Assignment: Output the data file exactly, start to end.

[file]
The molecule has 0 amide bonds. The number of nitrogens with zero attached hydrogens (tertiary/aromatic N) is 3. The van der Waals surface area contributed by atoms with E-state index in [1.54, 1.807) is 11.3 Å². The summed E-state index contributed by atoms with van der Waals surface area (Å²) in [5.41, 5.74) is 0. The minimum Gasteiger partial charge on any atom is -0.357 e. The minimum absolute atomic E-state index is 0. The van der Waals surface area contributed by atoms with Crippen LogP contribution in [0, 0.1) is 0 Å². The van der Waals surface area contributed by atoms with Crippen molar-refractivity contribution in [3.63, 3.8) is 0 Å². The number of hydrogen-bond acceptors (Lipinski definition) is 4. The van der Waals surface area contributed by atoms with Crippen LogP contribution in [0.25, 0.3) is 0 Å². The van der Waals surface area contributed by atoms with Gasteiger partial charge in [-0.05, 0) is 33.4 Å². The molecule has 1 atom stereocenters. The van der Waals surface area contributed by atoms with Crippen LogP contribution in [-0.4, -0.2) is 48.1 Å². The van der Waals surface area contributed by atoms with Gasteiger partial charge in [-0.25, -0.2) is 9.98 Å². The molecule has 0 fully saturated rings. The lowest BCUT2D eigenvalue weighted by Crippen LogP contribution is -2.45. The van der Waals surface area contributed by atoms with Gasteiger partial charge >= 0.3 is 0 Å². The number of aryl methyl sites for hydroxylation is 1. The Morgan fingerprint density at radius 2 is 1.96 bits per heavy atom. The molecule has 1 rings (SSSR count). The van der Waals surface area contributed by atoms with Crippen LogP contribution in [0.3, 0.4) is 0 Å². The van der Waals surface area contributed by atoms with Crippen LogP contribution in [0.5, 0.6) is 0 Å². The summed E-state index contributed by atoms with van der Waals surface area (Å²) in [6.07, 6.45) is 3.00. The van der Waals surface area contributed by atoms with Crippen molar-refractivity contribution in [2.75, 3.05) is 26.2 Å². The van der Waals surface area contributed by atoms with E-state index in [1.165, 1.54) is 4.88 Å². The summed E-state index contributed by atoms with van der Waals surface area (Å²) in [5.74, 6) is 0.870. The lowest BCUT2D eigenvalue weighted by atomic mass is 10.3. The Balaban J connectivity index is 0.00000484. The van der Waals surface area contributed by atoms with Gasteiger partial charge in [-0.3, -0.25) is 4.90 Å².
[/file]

The molecule has 0 amide bonds. The number of nitrogens with zero attached hydrogens (tertiary/aromatic N) is 3. The van der Waals surface area contributed by atoms with E-state index in [1.54, 1.807) is 11.3 Å². The summed E-state index contributed by atoms with van der Waals surface area (Å²) in [5.41, 5.74) is 0. The minimum Gasteiger partial charge on any atom is -0.357 e. The minimum absolute atomic E-state index is 0. The van der Waals surface area contributed by atoms with Crippen LogP contribution in [0, 0.1) is 0 Å². The van der Waals surface area contributed by atoms with Crippen molar-refractivity contribution in [3.63, 3.8) is 0 Å². The number of hydrogen-bond acceptors (Lipinski definition) is 4. The van der Waals surface area contributed by atoms with Crippen LogP contribution in [0.25, 0.3) is 0 Å². The van der Waals surface area contributed by atoms with Gasteiger partial charge in [-0.05, 0) is 33.4 Å². The molecule has 1 atom stereocenters. The van der Waals surface area contributed by atoms with Crippen LogP contribution in [-0.4, -0.2) is 48.1 Å². The van der Waals surface area contributed by atoms with Gasteiger partial charge in [-0.25, -0.2) is 9.98 Å². The molecule has 0 fully saturated rings. The lowest BCUT2D eigenvalue weighted by Crippen LogP contribution is -2.45. The van der Waals surface area contributed by atoms with Gasteiger partial charge >= 0.3 is 0 Å². The number of aryl methyl sites for hydroxylation is 1. The Morgan fingerprint density at radius 2 is 1.96 bits per heavy atom. The molecule has 1 rings (SSSR count). The van der Waals surface area contributed by atoms with Crippen LogP contribution in [0.3, 0.4) is 0 Å². The van der Waals surface area contributed by atoms with Crippen LogP contribution in [0.5, 0.6) is 0 Å². The summed E-state index contributed by atoms with van der Waals surface area (Å²) in [6.07, 6.45) is 3.00. The van der Waals surface area contributed by atoms with Crippen molar-refractivity contribution in [2.75, 3.05) is 26.2 Å². The van der Waals surface area contributed by atoms with E-state index in [1.165, 1.54) is 4.88 Å². The summed E-state index contributed by atoms with van der Waals surface area (Å²) in [5.74, 6) is 0.870. The lowest BCUT2D eigenvalue weighted by atomic mass is 10.3. The Balaban J connectivity index is 0.00000484. The van der Waals surface area contributed by atoms with Gasteiger partial charge in [-0.3, -0.25) is 4.90 Å².